FIRST AIRED: October 30, 2017

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00:00:01
>> The amount of carbon dioxide in the earth's atmosphere surged in 2016 to a level not seen in millions of years, the World Meteorological Organization said on Monday. And as Reuters Ben Hirschler explains, that could have potentially dire consequences.>> Were seeing carbon dioxide increase at a record rate.
00:00:19
And the last time we had comparable concentrations were three to five million years ago when temperatures were two to three degree higher and sea levels were 10 to 20 meters higher. So it's certainly a warning sign for the future.>> The WMO said atmospheric concentrations of CO2 had reached 403.3 parts per million, up from 400 in 2015.
00:00:41
That growth rate is 50% faster than the average over the past decade and boosted CO2 to 45% higher than pre-industrial levels.>> We have been warned but smoke still comes from many factory chimneys while from the open fires of houses, the evil pours in even greater volume.>> That warning still not being heeded, the WMO said, with human CO2 emissions from sources such as coal, oil, cement, and deforestation reaching a record in 2016.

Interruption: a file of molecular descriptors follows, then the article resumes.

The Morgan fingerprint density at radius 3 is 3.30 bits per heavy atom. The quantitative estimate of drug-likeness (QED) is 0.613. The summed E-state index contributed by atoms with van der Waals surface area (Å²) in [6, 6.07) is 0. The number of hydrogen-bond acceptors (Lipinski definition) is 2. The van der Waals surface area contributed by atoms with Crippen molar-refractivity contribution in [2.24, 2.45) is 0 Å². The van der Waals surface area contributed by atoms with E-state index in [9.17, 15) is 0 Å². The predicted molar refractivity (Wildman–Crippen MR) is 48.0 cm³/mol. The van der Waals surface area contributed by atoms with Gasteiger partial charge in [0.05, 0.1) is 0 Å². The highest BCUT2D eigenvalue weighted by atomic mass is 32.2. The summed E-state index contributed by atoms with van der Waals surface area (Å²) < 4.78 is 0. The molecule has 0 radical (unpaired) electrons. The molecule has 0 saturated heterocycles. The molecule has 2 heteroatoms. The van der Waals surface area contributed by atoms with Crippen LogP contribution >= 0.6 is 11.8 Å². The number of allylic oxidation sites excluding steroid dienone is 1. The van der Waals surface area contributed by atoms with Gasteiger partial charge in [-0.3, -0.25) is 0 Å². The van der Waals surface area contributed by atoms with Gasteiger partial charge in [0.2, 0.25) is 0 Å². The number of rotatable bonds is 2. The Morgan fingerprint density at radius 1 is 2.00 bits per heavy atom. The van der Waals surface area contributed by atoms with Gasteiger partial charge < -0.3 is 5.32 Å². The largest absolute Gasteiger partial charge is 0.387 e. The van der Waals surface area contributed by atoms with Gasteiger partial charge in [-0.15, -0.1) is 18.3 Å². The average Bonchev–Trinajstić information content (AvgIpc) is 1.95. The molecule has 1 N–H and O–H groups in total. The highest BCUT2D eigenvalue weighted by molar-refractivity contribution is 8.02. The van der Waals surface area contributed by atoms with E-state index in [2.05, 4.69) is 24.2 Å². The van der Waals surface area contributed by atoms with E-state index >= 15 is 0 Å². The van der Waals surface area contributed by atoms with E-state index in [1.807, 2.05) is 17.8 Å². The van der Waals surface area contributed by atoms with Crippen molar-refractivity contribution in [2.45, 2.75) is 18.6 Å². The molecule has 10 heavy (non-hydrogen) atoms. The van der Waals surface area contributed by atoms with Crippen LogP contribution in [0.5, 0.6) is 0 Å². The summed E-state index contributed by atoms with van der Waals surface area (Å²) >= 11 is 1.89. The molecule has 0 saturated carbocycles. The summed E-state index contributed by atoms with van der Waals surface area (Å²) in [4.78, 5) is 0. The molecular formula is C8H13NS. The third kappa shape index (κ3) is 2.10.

00:01:08
And getting a further boost from the El Nino weather phenomenon.>> And that's led to more droughts, it also means that vegetation has been left able to absorb carbon dioxide from the atmosphere.>> The storms that recently devastated the Caribbean are an example of how the climate is changing, the WMO said.
00:01:27
I think that there is an urgent need to mitigate climate change.>> So far we haven't been ambitious enough.>> This data adding urgency to a meeting in Bonn next month when environment ministers from around the world will work on guidelines for the Paris Climate Accord. With Donald Trump having said he intends to pull out, that plan to limit the rise in global temperatures to well below 2 degrees Celsius above pre-industrial levels, remains up in the air.